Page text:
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Applications for the 2014 National Computational Merit Allocation Scheme (NCMAS) open on Friday 4 October.

To find out about eligibility to apply, click here.

Applications to the NCMAS are prepared online via the NCMAS web site,

Applications close at 9am, Friday 8 November 2013.

Vayu is scheduled to go out of service on 30 September 2013. If you need assistance moving your projects to raijin please contact NCI User Services:


The Intersect Node now has 42 collections approved by the Storage Allocation Committee for ingest, consisting of 1186 TB of data. 

Intersect’s RDSI vendor Hitachi Data Systems and host Macquarie Telecom have kicked off the installation process, and the infrastructure is expected to be installed by the end of September.

The Chief Scientist and the Australian Research Committee (ARCom) have released their Strategic Research Priorities, see

The National Research Priorities have been discontinued and associated reporting requirements will be phased out by 30 June 2014.

The strategic research priorities will drive investment in areas including the future of research infrastructure funding, which will be more closely aligned with the identified priorities than in the past.

The nation’s most powerful computer was officially launched today at the opening of the National Computational Infrastructure (NCI) high performance computing centre at The Australian National University (ANU).

Named after the Japanese god of thunder, lightning and storms, Raijin can perform the same number of calculations in one hour that would take seven billion people armed with calculators 20 years. More at:

We now have 35 collections approved by the Storage Allocation Committee.

The cutoff date for the next round of applications is Monday 12th August.

The NCI National Facility is pleased to announce that the new Fujitsu Primergy, Raijin, will be available to users in a phased approach starting early next week.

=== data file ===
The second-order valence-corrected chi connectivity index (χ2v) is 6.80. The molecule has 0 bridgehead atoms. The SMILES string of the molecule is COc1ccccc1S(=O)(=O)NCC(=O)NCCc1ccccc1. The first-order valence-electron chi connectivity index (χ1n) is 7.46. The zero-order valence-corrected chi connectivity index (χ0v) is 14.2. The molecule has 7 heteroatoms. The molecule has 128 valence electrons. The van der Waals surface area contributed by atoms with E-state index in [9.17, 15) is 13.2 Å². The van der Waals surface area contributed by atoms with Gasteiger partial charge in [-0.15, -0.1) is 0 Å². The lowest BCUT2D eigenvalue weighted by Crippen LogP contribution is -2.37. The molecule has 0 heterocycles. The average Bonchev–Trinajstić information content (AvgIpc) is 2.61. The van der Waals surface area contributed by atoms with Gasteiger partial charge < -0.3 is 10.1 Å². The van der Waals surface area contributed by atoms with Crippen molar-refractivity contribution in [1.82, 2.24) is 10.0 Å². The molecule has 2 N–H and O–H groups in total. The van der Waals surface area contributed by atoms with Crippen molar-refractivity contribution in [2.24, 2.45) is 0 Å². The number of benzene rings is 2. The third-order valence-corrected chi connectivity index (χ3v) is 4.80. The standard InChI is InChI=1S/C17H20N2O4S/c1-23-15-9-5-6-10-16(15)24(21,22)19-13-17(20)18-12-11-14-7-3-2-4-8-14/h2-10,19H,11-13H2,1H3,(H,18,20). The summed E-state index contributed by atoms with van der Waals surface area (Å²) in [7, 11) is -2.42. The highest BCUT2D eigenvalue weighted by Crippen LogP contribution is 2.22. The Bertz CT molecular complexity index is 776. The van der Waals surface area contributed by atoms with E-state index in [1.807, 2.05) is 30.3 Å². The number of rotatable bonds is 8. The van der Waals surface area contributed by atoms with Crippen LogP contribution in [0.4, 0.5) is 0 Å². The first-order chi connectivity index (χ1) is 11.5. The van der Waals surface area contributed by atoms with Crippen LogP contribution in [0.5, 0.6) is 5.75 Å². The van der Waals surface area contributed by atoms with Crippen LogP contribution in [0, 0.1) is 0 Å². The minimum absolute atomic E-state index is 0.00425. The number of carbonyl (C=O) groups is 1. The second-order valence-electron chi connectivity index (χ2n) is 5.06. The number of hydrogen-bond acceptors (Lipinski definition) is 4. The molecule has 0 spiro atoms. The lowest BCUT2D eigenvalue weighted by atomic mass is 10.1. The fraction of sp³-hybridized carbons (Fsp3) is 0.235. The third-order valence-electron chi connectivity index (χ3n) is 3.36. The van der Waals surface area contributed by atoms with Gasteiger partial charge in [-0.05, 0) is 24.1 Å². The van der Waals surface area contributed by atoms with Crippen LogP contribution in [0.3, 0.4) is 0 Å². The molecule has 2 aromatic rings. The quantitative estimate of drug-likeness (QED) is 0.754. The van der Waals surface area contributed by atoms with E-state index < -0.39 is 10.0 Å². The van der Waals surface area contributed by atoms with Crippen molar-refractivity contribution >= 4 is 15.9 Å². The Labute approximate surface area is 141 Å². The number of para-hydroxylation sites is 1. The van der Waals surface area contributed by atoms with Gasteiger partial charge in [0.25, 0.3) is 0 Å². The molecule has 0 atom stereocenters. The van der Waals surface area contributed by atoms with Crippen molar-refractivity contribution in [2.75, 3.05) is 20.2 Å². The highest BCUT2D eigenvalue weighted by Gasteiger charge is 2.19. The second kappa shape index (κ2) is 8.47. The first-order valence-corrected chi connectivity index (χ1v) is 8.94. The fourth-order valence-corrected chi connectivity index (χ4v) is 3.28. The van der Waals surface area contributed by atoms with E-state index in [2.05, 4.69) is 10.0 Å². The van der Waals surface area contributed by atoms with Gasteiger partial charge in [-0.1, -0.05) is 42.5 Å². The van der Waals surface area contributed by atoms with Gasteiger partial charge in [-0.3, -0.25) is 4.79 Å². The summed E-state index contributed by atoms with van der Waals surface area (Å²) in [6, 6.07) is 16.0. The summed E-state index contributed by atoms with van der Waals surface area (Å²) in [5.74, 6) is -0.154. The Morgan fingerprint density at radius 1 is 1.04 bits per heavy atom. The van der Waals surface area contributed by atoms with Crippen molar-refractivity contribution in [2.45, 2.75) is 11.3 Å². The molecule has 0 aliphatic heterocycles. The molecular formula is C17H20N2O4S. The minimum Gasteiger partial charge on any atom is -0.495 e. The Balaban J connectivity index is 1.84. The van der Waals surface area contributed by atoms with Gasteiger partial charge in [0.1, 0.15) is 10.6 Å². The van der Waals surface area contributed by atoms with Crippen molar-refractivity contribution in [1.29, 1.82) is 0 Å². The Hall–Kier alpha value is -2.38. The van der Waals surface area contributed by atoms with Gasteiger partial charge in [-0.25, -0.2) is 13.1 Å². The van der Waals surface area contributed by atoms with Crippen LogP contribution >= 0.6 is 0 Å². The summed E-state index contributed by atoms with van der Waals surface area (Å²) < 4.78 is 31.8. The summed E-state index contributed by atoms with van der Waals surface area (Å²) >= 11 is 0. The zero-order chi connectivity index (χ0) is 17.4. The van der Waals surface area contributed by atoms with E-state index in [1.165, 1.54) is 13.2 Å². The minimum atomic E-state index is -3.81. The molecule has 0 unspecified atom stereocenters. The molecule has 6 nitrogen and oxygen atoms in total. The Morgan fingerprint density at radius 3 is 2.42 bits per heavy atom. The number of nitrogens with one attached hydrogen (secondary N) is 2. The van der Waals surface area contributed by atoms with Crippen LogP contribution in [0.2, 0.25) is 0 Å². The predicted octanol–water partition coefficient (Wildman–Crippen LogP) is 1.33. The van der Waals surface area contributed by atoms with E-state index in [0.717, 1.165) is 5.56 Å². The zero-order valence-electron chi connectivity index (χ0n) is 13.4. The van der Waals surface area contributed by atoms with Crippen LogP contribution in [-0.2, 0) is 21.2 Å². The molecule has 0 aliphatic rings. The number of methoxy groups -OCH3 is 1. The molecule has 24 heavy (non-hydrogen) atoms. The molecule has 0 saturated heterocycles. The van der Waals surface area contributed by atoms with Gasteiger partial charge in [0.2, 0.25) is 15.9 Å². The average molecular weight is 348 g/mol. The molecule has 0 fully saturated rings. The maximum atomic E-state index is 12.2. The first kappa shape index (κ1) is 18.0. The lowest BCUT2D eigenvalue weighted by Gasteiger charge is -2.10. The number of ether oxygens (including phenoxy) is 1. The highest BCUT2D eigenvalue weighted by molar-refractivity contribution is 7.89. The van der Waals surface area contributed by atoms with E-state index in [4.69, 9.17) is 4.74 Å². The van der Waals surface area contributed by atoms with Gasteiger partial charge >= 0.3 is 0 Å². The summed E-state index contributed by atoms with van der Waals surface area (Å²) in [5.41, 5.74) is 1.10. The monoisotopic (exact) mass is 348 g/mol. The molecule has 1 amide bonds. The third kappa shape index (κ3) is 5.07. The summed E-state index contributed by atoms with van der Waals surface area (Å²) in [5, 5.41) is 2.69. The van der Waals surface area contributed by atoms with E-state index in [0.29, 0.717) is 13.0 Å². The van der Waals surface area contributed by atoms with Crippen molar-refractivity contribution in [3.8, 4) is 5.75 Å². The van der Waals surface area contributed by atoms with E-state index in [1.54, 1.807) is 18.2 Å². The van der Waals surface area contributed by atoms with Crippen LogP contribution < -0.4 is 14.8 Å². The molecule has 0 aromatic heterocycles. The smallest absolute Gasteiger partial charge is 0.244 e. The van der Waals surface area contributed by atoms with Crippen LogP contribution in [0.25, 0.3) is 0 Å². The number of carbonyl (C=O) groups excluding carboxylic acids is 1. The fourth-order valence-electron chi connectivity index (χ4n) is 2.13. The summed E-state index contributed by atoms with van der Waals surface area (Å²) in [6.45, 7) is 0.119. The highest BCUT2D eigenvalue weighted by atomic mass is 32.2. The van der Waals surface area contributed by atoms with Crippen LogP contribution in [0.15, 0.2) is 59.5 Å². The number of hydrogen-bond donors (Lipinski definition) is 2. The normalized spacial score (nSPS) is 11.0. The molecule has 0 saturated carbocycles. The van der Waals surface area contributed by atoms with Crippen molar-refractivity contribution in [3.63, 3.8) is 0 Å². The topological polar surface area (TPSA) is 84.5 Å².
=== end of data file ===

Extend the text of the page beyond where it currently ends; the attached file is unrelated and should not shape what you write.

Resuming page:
Raijin is a high-performance cluster with 57,472 cores (Intel Xeon Sandy Bridge 2.6 GHz), Mellanox FDR interconnect, 160 Tbytes of main memory, 10 Pbytes of useable fast filesystem, running the OneSIS cluster manager, and the PBS Pro workflow manager.

Named after the Japanese God of Thunder, Raijin has debuted at number one in Australia, and number 24 in the world on the TOP500 list of best supercomputers.

Details of the hardware can be seen at and an evolving User Guide at

Information for users

Users' /home directories from vayu have been copied to raijin and /short directories created.

Users will be responsible for transferring files from /short on vayu to raijin.

Raijin is using PBSPro for job scheduling and accounting. This means that existing vayu batch scripts will need some editing to run on raijin. Details of the required changes will be given in the User Guide but please check it regularly as these may change.

File system quotas will initially be fairly strict but we expect to be able to be more accommodating of individual requirements in the coming weeks. The User Guide will be kept up to date with details of logging in, the batch system and changes to quotas as they progress.